fri 19/08/2022

The Mission & Fields of the Nephilim, O2 Academy, Birmingham | reviews, news & interviews

The Mission & Fields of the Nephilim, O2 Academy, Birmingham

The Mission & Fields of the Nephilim, O2 Academy, Birmingham

Goth roadshow continues search for lost hedonism of the Seventies

The Mish in 2013: Goth no more?

It’s panto time in the UK and what better way to get into the spirit than the Goth Christmas Roadshow that is The Mission and Fields of the Nephilim? Here are two bands who were part of the goth scene that sprang forth in the second half of the Eighties in black cowboy hats and blacker shades, with a mission to move things away from post-punk austerity and back towards Seventies excess.

In the Eighties, Fields of the Nephilim (pictured below in their heyday) adopted a stage show that included industrial volumes of dry ice and the fierce strobe lights. The music was a loud dirge and Carl McCoy’s singing style so deep and incoherent (aided by a fair bit of reverb, it has to be said) it sounded like a very unhappy bear with constipation. In 2013, precious little seems to have changed.

Uber-fans characterised each gig with human pyramids, gargantuan quantities of confetti and a stench of patchouli oilWe were treated to the likes of “Moonchild”, from the 1988 album The Nephilim, and 1989’s “Psychonaut”. But the lack of variety in their tunes meant that, with the amount of effects pedals and distortion being used, they could quite easily have just been playing the same track over and over. The crowd, however, lapped it up and joined in with gusto. There were plenty of arms getting waved around in the air, in a manner that suggested a demented Kate Bush, and a few blokes with a good sense of balance climbed up on the shoulders of their mates. In fact, the crowd were so appreciative that despite being the support band, the Neff ended up playing an encore.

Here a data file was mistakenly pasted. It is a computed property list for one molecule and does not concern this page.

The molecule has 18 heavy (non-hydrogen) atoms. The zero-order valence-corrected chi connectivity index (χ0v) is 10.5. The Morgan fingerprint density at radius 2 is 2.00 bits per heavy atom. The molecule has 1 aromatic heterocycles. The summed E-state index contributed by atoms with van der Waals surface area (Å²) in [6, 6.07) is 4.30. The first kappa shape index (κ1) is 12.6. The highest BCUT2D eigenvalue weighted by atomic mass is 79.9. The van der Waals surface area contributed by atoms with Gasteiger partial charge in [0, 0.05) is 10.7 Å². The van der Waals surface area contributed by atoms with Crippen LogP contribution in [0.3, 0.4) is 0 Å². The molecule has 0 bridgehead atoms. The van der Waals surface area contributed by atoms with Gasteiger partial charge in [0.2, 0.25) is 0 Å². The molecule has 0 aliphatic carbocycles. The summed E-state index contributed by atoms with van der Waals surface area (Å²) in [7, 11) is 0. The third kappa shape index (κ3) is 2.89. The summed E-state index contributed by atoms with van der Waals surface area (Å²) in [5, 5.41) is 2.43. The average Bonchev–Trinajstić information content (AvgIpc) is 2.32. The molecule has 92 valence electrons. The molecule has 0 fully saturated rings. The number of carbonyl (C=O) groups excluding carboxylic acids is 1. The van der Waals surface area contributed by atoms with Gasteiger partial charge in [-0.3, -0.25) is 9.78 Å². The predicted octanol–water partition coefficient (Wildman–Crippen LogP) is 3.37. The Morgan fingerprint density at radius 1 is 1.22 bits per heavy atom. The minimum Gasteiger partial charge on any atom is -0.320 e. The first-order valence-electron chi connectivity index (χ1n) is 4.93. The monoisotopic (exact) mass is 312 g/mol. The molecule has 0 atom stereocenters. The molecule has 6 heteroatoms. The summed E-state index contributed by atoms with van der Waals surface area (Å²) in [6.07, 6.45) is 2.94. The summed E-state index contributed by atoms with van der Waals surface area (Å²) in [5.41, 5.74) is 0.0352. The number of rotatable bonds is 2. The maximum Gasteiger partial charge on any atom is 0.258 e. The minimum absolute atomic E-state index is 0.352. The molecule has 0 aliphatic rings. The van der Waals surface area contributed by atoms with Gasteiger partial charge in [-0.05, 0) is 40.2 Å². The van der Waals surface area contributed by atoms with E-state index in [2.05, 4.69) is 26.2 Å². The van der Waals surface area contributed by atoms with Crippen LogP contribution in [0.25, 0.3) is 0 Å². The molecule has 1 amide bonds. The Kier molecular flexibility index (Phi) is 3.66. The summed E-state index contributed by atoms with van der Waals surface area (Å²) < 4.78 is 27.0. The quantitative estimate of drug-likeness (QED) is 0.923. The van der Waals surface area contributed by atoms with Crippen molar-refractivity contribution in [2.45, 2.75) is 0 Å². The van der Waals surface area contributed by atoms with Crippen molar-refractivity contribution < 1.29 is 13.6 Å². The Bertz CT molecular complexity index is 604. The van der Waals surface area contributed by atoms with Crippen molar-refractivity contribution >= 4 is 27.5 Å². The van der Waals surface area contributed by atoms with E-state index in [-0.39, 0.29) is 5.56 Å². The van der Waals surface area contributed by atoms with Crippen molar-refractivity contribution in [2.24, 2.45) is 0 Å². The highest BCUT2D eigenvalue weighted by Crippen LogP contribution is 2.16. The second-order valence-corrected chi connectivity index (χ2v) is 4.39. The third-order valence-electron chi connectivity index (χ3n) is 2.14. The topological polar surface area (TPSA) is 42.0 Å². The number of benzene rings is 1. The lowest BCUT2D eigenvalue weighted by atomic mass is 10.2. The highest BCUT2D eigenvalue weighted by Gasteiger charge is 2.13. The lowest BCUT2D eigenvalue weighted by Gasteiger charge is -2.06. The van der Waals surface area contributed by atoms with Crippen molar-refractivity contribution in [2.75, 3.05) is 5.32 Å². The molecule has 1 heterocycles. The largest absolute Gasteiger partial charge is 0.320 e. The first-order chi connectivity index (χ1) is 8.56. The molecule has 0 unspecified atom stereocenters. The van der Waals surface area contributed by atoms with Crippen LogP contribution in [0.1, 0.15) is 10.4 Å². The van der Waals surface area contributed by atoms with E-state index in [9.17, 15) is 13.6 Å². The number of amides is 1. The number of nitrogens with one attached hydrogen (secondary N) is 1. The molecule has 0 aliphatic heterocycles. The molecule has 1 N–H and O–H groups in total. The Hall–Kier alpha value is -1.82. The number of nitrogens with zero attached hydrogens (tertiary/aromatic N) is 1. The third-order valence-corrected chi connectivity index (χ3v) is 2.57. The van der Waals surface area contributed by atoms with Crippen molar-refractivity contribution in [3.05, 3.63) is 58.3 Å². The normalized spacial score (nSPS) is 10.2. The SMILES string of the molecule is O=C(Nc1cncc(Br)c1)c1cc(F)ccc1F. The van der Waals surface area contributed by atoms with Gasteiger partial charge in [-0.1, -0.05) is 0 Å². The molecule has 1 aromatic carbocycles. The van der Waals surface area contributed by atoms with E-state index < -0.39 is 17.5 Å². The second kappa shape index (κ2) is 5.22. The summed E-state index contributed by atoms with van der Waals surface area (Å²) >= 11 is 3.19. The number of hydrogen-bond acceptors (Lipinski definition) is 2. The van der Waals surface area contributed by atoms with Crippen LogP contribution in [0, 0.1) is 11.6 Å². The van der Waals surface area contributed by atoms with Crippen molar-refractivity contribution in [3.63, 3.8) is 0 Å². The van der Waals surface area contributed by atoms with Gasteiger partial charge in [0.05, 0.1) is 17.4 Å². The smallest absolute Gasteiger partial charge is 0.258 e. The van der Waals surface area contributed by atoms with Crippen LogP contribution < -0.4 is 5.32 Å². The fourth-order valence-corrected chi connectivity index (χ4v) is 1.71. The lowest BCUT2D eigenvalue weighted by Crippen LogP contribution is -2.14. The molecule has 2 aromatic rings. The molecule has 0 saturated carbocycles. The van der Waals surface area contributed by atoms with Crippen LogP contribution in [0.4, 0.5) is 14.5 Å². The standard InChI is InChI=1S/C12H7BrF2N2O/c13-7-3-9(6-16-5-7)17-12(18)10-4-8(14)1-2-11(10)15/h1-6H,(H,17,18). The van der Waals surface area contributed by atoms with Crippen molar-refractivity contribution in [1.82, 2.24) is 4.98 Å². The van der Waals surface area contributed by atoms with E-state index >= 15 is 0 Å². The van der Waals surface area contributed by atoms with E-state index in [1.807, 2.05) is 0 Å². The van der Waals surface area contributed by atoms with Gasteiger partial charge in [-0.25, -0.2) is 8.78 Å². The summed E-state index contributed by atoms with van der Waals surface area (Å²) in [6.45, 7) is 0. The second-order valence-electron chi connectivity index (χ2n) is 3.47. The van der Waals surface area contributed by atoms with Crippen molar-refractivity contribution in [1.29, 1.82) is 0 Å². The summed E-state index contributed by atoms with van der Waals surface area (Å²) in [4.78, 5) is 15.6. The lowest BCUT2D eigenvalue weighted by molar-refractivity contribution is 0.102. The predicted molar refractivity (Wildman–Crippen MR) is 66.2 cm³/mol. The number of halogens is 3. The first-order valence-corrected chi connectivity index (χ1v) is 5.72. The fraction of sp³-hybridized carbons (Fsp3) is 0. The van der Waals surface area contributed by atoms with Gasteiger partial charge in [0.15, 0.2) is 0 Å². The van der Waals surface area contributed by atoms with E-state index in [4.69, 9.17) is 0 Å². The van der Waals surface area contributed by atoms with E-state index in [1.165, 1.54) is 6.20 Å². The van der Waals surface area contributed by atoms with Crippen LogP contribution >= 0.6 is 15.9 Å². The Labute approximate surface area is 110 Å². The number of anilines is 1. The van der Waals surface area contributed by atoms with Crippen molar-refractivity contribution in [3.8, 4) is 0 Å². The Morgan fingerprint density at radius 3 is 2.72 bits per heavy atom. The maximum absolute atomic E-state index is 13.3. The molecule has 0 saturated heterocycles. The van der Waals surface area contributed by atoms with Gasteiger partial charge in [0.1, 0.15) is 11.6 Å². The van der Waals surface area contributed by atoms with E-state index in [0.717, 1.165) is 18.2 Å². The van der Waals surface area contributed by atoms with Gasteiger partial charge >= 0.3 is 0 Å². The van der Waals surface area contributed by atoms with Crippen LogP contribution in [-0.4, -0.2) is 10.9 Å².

The Mission’s Wayne Hussey and bassist Craig Adams both played previously with super Goths, the Sisters of Mercy. The Mission, however, have moved on from their gothy, early days of 1986. These seemed to involve a lot of touring around the UK, followed by a group of uber-fans, called the Eskimos, who characterised each gig with human pyramids, gargantuan quantities of confetti and a stench of patchouli oil that was strong enough to make your eyes smart. Original guitarist, Simon Hinkler, may have rejoined the band, but this hasn’t resulted in any comfortable sitting-back and just playing the old hits. The Mission are presently touring their first proper album since 2007’s God is a Bullet. It's called The Brightest Light, and they even opened with the bluesy “Black Cat Bone” from it, later playing their tribute to Marianne Faithful, “The Girl in a Fur Skin Rug”.

They did, however, also play plenty of crowd-pleasers. Early tunes like 1987’s “Severina” and “Wasteland” sent some in the audience into more Bush arm-waving hysteria, and hits like “Beyond the Pale” and “Butterfly on a Wheel” had plenty cutting a rug. However, it was the encore of Neil Young’s “Like a Hurricane”, Wayne Hussey’s love song to Cult frontman Ian Astbury, “Blood Brother”, and the 1990 single “Deliverance” that really got the majority of the crowd moving around. All tunes that you’d be hard pushed to describe as being “goth”.

The Mission clearly decided that they still hadn’t had enough and returned to the stage for a final farewell of “Like a Child Again”, which mutated into “You’ll Never Walk Alone”, before the band finally put down their instruments and bassist, Craig Adams had to be carried off by a roadie because he was so wasted. The Mission’s search for the heart of rock ‘n’ roll goes on, it seems.

Overleaf: watch a nearly fifty minute video interview with Wayne Hussey of The Mission

There were plenty of arms getting waved around in the air, in a manner that suggested a demented Kate Bush

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Were you at the same gig that I went to?! The Nephs were great & no, the tunes did not all sound the same, & yes, the lyrics & sound were very clear. May I suggest that you were not familiar enough with their material? And for your information, they headlined the gig last night & so were not the support.....

I agree that the reviewer may not have been as familiar with the material as you, as I also had the same difficulty in distinguishing the tunes and lyrics myself. You are also quite right in that this was a joint headline tour, with the Nephilim headlining in London. The reviewer may also want to check out Like A Child Again as this does not sound at all like Tower Of Strength which did morph into YNWA.

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